CARSON CITY -- Senate Democrats led a rare Committee of the Whole meeting Wednesday to scrutinize school funding cuts included in Republican Gov. Brian Sandoval's proposed $5.8 billion general fund budget for 2011-13, but they stopped short of forcing members to take a vote on the plan.
Senate Majority Leader Steven Horsford, D-Las Vegas, kicked off the meeting, which lasted more than five hours, by countering the widespread perception that the hearing was meant to embarrass or shame Republicans out of backing Sandoval's plan to balance the budget without raising taxes.
"Committee of the Whole is about serious business in the state of Nevada that must be resolved," said Horsford, who chastised critics who called a similar meeting Tuesday night in the Assembly a "farce" and a "dog and pony show."
Although Assembly Democrats, who have a 26-16 majority, forced a nonbinding party line vote on Sandoval's proposals Tuesday, there was no such vote in the Senate, where Democrats have an 11-10 majority and were missing Sen. Mike Schneider, D-Las Vegas, who was absent.
Democrats called the unusual hearing to move discussion of Sandoval's budget from smaller committee rooms to the Senate floor, saying a larger group review would allow members who aren't on education or money committees to hear school officials detail the impact of the proposed cuts.
Republicans grumbled about the tactic but played along, calling it an opportunity to brush up on the details of the budget plan. They also emphasized school district testimony about potential cuts to teacher pay and money used to maintain manageable class sizes.
"I think we are all just amazed by the severity of the problem," said Senate Minority Leader Mike McGinness, R-Fallon. "But there are 170,000 people out of work who are taking a 100 percent cut."
Under Sandoval's plan, K-12 spending statewide in 2011-13 would be about $2.4 billion, an 11 percent drop from the $2.7 billion spent in 2009-11, according to an analysis presented to the Legislature.
The cut is needed, according to Sandoval, to keep spending in line with state revenue declines caused by the recession, which has hit the gambling, real estate, construction and retail industries hard.
With nearly two-thirds of the 120-day legislative calendar passed, Democrats who want to raise taxes to bust Sandoval's cap and maintain higher spending are frustrated by Republican opposition. Republicans say they're upset Democrats don't seem interested in considering dramatic reforms to prevailing wage, collective bargaining, construction liability and education policy they say drive up the cost of business and government in Nevada.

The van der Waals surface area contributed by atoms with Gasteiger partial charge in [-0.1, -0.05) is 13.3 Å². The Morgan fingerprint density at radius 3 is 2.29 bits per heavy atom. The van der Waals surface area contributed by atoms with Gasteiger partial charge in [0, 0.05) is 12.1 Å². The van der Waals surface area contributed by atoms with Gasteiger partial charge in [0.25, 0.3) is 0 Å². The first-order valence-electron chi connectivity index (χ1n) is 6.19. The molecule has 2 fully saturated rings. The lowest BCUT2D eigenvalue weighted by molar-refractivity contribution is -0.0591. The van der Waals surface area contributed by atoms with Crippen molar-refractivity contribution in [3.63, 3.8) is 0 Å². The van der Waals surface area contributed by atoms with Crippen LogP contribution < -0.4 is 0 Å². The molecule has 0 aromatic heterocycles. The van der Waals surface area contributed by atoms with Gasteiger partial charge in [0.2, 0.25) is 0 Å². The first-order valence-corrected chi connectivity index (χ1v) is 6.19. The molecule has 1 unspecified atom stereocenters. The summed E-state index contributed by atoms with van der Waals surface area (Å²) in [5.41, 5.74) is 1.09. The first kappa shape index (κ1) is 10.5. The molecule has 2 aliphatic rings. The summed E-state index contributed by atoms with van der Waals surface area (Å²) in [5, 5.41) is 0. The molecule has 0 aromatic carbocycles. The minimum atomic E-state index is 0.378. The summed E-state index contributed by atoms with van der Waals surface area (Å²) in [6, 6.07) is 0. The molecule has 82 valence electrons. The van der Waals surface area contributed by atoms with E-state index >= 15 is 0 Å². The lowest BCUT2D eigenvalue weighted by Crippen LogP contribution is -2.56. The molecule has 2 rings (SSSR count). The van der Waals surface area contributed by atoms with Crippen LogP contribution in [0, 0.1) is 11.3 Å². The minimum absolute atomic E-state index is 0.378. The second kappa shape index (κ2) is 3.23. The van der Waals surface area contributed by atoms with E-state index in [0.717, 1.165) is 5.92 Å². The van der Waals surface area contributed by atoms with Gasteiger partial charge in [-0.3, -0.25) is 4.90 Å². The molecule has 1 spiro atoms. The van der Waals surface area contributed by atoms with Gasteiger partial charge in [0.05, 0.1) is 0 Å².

The tension, which expressed itself with bickering on the Assembly floor Tuesday, was more subdued Wednesday in the Senate but did flare up.
At one point during testimony by Sandoval Chief of Staff Heidi Gansert and Budget Director Andrew Clinger, Horsford interjected his thoughts about moves the governor proposed to squeeze more money into education by using diversions and construction bond reserves.
"I don't know how fiscal conservatives can really defend some of these actions," Horsford said. "Those three examples I just cited create holes. They don't solve problems."
At another point, during testimony by Clark County School District Superintendent Dwight Jones, Sen. James Settelmeyer, R-Minden, stood up to object to the notion that as many as 5,600 teachers and other school workers could lose their jobs if unions don't agree to pay and benefit cuts.
"I'm actually shocked a (union) would have 5,600 people fired rather than make a concession," Settelmeyer said.
Afterward, Gansert and Clinger called a media briefing of their own to respond to a budget document presented to the Senate that indicated Sandoval was calling for about $1.3 billion in cuts to K-12 spending.
They said the list included about $666.2 million that wasn't actually cut, $142.6 million in the form of a pay freeze for teachers, $221.5 million in a room tax diversion and $302.1 million by transferring construction bond debt reserves to operations.
"What they included on the list is a pay increase teachers are scheduled to get," Clinger said of the freeze. "To say that is a cut is not accurate."
Clinger said the true cuts to K-12 education, which he defined as a program receiving less money for 2011-13 than it did from 2009-11, total about $700 million, which includes a proposed 5 percent salary reduction for teachers and other workers and calls on employees to cover 25 percent of their retirement program contributions.
Contact reporter Benjamin Spillman at email@example.com or 702-477-3861.